I've been seeing water beads on toddler blogs for awhile now. What's the fuss all about? It's just tiny beads, right? Wrong! These little gems are amazing!
OK, first a little Water Bead 101.
- You can find water beads online, at your local craft store or Wal-Mart in the floral craft section. The price varies with the quantity of beads. The average price I've found is about $3 for 1.5 oz.
- It takes about six hours for the beads to fully swell. If you plan on growing the beads the day before introducing them to your child(ten), the beads will be nice and fat for your sensory fun.
- We used three 1/2 oz packages of beads (pink, blue and purple), which grew to fill our 14 qt Rubbermaid container about 1/3 of the way full.
- You can store the beads in ziplock bags to use another day (if it's going to be longer than a week, they may need to be rehydrated).
- Once the beads have swollen they will break apart if you apply pressure (squeezing them in between fingers, standing or dancing on them). They then turn into a gelatinous mess.
- They are very therapeutic. I found myself drifting away while running my hands over the soft, wet beads.
- The beads glisten in the sunlight. You can fill a glass jar and set it in the sunlight to see a beautiful rainbow of color.
- They bounce, like little rubber balls.
- Most importantly they will bring about instant giggles!
We began exploring the water beads with just our hands. The immediate reaction was pure joy. The smiles, giggles and excitement were precious. The squeals of absolute delight were so... well, perfect. In fact, they were laughing so hard that they gave themselves the hiccups!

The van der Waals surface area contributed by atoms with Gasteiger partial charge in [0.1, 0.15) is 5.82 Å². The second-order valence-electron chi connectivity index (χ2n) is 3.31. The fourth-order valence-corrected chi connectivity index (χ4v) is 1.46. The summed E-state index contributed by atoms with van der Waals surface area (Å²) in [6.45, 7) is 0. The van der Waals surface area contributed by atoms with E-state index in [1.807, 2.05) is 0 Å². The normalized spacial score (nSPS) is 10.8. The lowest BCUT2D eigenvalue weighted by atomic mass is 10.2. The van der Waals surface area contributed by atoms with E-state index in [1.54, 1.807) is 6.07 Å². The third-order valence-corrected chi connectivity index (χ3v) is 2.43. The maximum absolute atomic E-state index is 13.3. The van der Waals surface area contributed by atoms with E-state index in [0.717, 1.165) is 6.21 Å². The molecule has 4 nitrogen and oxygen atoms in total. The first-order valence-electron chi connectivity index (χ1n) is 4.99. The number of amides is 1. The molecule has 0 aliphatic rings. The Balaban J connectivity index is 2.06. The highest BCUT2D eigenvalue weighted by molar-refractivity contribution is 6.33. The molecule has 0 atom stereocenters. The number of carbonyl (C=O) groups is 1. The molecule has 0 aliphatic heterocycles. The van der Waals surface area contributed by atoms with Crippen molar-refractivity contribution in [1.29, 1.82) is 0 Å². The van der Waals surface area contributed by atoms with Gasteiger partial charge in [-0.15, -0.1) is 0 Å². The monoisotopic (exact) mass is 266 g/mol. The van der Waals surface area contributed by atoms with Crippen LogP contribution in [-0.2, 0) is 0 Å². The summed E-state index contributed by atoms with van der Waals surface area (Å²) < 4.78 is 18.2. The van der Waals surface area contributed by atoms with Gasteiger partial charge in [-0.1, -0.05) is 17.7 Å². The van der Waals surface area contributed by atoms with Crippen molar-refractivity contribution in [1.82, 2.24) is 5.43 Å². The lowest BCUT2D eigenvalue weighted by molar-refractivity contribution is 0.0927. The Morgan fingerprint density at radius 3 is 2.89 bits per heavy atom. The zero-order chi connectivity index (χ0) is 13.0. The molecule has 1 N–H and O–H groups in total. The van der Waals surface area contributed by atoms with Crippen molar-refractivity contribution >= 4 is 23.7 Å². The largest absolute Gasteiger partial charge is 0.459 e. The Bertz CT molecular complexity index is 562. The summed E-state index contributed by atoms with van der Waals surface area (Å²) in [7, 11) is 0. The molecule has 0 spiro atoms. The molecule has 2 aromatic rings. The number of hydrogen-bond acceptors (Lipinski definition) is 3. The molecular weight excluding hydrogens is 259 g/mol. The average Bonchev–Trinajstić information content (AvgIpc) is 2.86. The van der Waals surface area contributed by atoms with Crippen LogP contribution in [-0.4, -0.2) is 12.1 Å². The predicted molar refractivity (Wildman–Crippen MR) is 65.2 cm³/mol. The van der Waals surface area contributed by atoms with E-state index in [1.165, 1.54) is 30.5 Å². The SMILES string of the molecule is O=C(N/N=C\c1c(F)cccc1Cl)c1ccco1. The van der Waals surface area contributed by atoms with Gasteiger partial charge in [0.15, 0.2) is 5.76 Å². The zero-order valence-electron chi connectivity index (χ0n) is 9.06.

We added some scoopers for transferring fun. Of course we couldn't resist putting our tootsies in the colorful bin.
Then my son, yes- my 27 month-old son, had the brilliant idea of adding ice cubes to the sensory bin! Which is perfect for two reasons. It's 87 degrees at 10AM (yes, 87 degrees and it's not even noon yet) and the ice adds another dimension to the sensory bin.
As soon as Little Miss saw the ice, she started repeating, "no ice" over and over. Hmmm, what to do, what to do. I handed each of them a pair of tongs that we bought from the Dollar Tree (we love that place) and she set right to work using the tongs to remove each ice cube, one by one. When she finished, Wild One came over and dumped the ice right back into the bin. I stood back waiting for the eruption, but instead Little Miss just started taking them out again. She then asked Wild One to "please help" and he did. I love these little ones
After the ice melted, we added our foam letters to the sensory bin. My plan, ha!, was to have the kidabunks remove each letter one by one and say the letter name and sound, while using a pair of tongs. Their plan was to remove all the letters with their hands, as fast as possible and put them back in the letter bucket.
Later on, we decided to add some shaving cream to our water bead fun. We just started playing with shaving cream a few weeks ago and it quickly became part of one of their favorite sensory bins. They had more fun playing with the shaving cream than the water beads. It was wonderfully squishy and foamy.